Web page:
1.47 Anthony Morris: 50 years of pots and ceramics
Now in his 80th year, the founder of Morris & James Pottery in Auckland, Anthony Morris reflects on 50 years of making art from clay, glass, wood - and even words.
Ant's company is now the biggest of its kind in the country, producing hand crafted clay pots of all sizes. But glass artist Elizabeth McClure was more interested in co-ordinated the survey exhibition of the art Ant created outside of his time with his company. She moved into a spare studio at the pottery three years ago and was enchanted by Ant's story as well as his vast collection of art made over some 50 years.
The survey show includes early work through to smaller pieces made since Ant had a stroke in 2004. Lynn Freeman talks to them both, first asking Ant about his hopes for the gallery he launched 40 years ago:
2.05 The Laugh Track - Gareth McMillan
Dunedin's always had an indie/underground feel to it, whether it's the notorious student events, the distinctive Flying Nun bands, or the popular Fringe Festival. Already work is going apace on the 2018 Fringe Festival, which is mostly on the shoulders of its new Director Gareth McMillan. Gareth is our guest on the Laugh Track, picking Ewan Gilmour, the short film Two Cars One Night, the TV series Funny Girls and Wilson Dixon.
2.25 Peter's got a brand-new wolf!
The characters in Prokofiev's orchestral fairytale Peter and the Wolf are being taken from the forest and thrust into Auckland's CBD for a new Kiwi version of the classic tale. At the same time the traditional full orchestra is being replaced with a six piece indie band.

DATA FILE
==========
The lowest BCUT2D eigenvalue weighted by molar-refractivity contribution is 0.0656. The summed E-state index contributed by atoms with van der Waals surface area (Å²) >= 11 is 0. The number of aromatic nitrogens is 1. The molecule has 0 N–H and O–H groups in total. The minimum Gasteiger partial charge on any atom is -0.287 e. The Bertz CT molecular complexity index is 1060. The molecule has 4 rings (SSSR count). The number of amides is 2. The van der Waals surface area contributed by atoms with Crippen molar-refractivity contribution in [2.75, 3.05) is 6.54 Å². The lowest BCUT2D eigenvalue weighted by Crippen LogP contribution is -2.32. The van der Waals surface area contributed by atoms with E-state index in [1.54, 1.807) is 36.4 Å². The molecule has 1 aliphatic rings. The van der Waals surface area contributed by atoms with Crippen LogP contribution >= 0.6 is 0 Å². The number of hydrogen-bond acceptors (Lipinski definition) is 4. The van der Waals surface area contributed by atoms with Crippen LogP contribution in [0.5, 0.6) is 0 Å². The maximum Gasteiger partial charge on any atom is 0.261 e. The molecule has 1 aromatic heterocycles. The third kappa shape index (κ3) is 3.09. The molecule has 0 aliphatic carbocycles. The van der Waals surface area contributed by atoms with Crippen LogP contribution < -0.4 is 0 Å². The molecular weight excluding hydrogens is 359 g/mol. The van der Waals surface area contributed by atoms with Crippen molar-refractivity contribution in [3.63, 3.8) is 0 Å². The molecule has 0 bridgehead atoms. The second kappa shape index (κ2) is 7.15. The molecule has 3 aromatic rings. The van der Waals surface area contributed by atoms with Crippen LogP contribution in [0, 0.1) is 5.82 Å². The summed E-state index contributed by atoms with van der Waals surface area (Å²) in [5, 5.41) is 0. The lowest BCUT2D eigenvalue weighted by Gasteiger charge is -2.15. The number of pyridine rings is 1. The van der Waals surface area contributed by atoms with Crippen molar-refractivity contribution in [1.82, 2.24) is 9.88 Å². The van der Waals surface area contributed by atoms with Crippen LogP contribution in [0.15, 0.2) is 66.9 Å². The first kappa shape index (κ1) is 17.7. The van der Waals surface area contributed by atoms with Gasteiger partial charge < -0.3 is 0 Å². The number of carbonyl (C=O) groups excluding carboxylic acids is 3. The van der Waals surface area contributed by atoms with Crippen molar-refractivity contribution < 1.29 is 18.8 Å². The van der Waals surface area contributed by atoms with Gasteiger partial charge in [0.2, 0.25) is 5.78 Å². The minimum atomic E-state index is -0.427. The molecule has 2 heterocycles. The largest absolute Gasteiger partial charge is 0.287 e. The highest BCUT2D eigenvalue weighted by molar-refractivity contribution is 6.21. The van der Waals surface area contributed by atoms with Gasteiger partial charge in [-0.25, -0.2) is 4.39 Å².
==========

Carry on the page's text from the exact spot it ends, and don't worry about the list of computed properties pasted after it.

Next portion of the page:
Now the story opens with Peter moving from Russia to Westmere to live with his Grandfather, but he just doesn't fit in. When a wolf escapes from the Zoo, Peter joins forces with a motley crew of animals to chase the wolf through Auckland city at night.
Puppets and live videography are all part of the mix. Silo Theatre is behind the production that's about to premiere in Auckland before being part of the New Zealand Festival lineup early next year in Wellington. Lynn Freeman talks to director Sophie Roberts and composer Leon Radojkovic..
2.37 Is digital poetry still poetry?
For poets these days there are far more options to share their work than there used to be, beyond the printed page. But seeing their words and name in print for many is still the ultimate ambition.
Auckland's about to host the 2017 Poetry Conference and Festival - three days of discussions, readings, performances and writers workshops. One of the big panel discussions is called "Digital versus Print" - how do we publish and broadcast, now?
Lynn Freeman talks to two of the panellists - Sam Elworthy Director of Auckland University Press, and poet Doug Poole from Blackmail Press, an online journal promoting contemporary poets. She also speaks to Conference organiser Anita Arlov.
The 2017 Auckland Poetry Conference and Festival are on between the 10th and 12th of November.
2.47 My Heels Are Killing Me
What is happening on the streets is reflective of what’s happening in society, and Kiwi photographer Dan Roberts captures it beautifully as ‘street style’ on his site Threadslike.com. “When I first started doing this I didn’t believe it would go to where it has [and] sometimes I do have that ‘wow’ moment,” he says.
Dan Roberts talks to Sonia Sly on My Heels Are Killing Me about carving out an international career and landing covetable top jobs in one of the world’s most competitive industries.
3.04 Drama Hour: Part 7 of Life After, and Star Quality by Christine Johnston